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Last Thursday, May 12, the LimeWire lawsuit ended after five years of litigation with a $105 million dollar settlement for the plaintiffs, the record companies. This case is simply another example of how record companies and courts are cracking down on illegally downloading copyrighted materials and may provide a much-need boost for the music industry.
File sharing, in particular sharing copyrighted music, boomed in the early 2000s with the development of peer-to-peer (P2P) file sharing with Napster in 1999. Although Napster was shut down in mid July of 2000, many programs with similar file sharing capabilities popped up including Kazaa, Morpheus, and LimeWire. The music industry struggled with sales because illegal downloads of record companies’ copyrighted material were flying around the internet and scarcely regulated. In June 2005, the Supreme Court issued an opinion in MGM v. Grokster which held Grokster could be sued for inducing copyright infringement because they distributed their device “with the object of promoting its use to infringe copyright.” While seen by some as a major victory for record labels, others didn’t think it would have a large effect on P2P file sharing but just the way companies promoted the use of their programs.
Following the victory of the Grokster case, Arista Records and thirteen other major recording companies sued LimeWire for copyright infringement in the August of 2006, almost six years after LimeWire started up in 2000. About one year ago in May 2010, the record labels had a huge victory from U.S. District Court Judge Kimba Wood who found that LimeWire and its founder Mark Gorton were liable for infringement and unfair competition. Following that decision, in October 2010 the Kimba Wood entered a permanent injunction, ordering the service to be shut down. Now the website simply displays a notice about the court order and demanding that “all persons using the LimeWire software . . . must cease and desist from doing so.”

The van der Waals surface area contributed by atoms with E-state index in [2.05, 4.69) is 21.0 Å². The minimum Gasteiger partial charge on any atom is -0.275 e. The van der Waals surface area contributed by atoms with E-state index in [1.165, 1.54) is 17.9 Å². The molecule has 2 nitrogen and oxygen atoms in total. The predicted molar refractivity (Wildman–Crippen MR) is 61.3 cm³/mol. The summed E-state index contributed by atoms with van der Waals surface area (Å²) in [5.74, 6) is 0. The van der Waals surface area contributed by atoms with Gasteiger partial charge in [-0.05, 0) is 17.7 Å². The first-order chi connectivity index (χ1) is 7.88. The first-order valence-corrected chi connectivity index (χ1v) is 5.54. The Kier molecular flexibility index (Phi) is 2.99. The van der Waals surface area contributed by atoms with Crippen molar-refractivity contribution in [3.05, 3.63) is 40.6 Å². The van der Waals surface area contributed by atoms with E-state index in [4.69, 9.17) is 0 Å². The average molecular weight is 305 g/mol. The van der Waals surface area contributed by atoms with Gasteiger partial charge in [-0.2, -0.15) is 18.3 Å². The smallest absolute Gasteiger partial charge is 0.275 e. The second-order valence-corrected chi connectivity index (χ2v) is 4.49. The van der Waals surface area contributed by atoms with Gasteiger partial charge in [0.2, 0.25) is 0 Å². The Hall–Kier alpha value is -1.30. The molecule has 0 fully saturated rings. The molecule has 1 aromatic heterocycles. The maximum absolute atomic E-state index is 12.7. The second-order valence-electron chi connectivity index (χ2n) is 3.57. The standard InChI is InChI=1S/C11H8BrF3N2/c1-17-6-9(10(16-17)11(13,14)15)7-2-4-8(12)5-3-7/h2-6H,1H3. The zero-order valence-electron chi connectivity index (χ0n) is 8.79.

The case then proceeded to the damages part of the trial, with Arista and others plaintiffs asking for $1.4 billion. Although the case settled for $105 million, a mere fraction of the original amount, it is likely to act as a deterrent to current and future file sharing websites. The real blow to P2P file sharing programs is the court order that found the company and its founder liable for copyright infringement because it underlines the importance and effect the Grokster case will have as well as how judges are using the case. This settlement is most likely not enough to compensate the money the record labels lost, but it shows that they are serious about taking P2P file sharing companies to court, shutting the sites down with injunctions, and going after the money once infringement and liability is found. Whether the LimeWire case and settlement will results in more legal downloads or just sneakier ways to illegal download copyrighted material has yet to be determined.
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